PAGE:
FIG. 3 shows the four possible combinations of the lower 2 bits with associated A/B combinations to further explain the selective transfer of A and B by controller 17 and selector 16. If the information contained in the lower 2 bits latched in register 11 are "0 0", data A will be selected by selector 16 all 4 sampling times. If the lower 2 bits are "0 1", data A will be selected 3 times and data B will be selected once. As mentioned earlier, the samples are synchronous with clock signal 4ƒ. If the lower 2 bits latched in register 11 are "1 0", data A will be selected twice and data B will be selected twice. Finally, if the lower 2 bits are "1 1", data A will be selected once and data B will be selected three times. While the number of times A or B is selected is important, the order in which they are selected is not important. Various orders of the 4 selections are possible as long as the ratio of A to B remains the same for each lower 2bit combination.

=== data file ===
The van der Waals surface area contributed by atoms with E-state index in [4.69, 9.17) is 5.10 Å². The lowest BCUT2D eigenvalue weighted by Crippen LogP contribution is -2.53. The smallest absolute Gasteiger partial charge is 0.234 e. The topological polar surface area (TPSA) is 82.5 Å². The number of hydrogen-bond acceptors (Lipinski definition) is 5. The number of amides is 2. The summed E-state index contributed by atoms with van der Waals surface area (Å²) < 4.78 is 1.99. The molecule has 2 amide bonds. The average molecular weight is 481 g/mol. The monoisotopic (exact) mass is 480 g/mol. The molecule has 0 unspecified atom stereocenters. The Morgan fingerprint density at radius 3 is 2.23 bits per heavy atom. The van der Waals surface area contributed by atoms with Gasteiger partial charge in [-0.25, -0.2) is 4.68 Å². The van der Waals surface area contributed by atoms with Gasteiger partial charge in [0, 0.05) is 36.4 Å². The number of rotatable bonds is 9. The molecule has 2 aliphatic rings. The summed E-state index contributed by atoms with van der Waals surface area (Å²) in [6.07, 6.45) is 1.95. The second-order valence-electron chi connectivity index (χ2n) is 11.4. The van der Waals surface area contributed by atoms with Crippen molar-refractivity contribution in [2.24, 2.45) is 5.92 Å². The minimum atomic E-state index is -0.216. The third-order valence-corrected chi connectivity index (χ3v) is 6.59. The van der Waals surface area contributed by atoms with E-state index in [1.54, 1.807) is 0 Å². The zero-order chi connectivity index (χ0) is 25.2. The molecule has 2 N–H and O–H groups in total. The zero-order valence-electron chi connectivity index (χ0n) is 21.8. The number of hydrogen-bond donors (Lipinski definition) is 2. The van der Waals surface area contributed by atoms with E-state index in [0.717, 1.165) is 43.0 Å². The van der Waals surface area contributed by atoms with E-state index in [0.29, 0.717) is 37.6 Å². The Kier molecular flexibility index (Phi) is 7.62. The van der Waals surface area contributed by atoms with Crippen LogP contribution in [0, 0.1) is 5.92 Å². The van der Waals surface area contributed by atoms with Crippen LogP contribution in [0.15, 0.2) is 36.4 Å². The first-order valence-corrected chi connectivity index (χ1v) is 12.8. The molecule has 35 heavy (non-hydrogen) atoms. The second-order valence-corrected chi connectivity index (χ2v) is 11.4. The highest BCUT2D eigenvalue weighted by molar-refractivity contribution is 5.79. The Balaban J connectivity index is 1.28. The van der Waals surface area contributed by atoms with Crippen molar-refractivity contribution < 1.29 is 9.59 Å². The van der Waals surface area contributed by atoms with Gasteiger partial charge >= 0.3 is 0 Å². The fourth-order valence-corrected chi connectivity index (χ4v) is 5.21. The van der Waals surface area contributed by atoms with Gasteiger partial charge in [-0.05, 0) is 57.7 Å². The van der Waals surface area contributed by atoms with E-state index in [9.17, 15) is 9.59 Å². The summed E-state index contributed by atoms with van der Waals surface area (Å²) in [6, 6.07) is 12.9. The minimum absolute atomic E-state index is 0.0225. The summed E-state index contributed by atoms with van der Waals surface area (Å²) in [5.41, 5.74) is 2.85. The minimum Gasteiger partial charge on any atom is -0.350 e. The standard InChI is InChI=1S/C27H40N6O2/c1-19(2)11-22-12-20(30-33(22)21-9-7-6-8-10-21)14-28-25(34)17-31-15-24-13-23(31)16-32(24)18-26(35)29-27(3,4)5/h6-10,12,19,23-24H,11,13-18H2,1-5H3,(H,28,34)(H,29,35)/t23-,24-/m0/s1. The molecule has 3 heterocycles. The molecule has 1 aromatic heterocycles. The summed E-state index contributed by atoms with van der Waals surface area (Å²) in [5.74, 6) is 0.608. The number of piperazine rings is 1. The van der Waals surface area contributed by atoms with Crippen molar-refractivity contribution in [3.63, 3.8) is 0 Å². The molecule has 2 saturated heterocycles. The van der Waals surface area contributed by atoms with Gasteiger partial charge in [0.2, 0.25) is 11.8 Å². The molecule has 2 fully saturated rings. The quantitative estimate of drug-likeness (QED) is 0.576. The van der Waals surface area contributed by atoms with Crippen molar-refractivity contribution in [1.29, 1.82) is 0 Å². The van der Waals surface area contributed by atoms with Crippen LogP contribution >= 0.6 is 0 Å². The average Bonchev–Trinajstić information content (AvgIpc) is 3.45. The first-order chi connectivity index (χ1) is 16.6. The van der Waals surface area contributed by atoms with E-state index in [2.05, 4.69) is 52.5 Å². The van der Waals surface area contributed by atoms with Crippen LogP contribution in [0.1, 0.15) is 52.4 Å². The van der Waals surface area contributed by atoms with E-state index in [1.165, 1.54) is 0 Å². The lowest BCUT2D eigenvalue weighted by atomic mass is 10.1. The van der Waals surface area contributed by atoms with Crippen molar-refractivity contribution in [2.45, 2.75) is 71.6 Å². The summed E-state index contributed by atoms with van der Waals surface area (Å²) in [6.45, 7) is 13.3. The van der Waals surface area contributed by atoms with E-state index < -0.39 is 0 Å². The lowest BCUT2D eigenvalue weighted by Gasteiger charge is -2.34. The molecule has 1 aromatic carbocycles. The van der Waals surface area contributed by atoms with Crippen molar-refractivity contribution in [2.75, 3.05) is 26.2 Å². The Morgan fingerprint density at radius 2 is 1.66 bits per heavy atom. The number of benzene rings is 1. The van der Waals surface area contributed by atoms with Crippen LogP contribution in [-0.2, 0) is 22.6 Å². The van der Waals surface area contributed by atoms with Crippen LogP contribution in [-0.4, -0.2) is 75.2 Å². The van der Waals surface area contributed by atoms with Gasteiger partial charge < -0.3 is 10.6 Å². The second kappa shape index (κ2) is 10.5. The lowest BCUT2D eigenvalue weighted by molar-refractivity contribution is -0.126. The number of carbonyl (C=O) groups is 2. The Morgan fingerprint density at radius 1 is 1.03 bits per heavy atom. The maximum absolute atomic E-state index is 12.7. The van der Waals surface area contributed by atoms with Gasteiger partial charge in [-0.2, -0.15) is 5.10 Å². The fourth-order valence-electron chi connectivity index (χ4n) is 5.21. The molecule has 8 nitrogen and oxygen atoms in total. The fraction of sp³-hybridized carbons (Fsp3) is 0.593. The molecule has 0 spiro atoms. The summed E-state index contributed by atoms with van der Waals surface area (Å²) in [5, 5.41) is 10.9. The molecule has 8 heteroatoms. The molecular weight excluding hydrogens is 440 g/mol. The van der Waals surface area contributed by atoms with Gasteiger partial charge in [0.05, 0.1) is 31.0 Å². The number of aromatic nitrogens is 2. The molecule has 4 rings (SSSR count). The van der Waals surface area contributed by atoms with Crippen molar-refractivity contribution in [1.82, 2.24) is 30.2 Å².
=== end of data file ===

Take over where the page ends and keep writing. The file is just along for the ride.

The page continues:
A mean value of the number of A's and B's selected can be calculated as follows:
______________________________________Lower two bits Mean value of A and B______________________________________"0 0" (A+A+A+A)/4 = 4A/4 = A"0 1" (A+A+A+B)/4 = (4A+1)/4 = A + 0.25"1 0" (A+A+B+B)/4 = (4A+2)/4 = A + 0.50"1 1" (A+B+B+B)/4 = (4A+3)/4 = A + 0.75______________________________________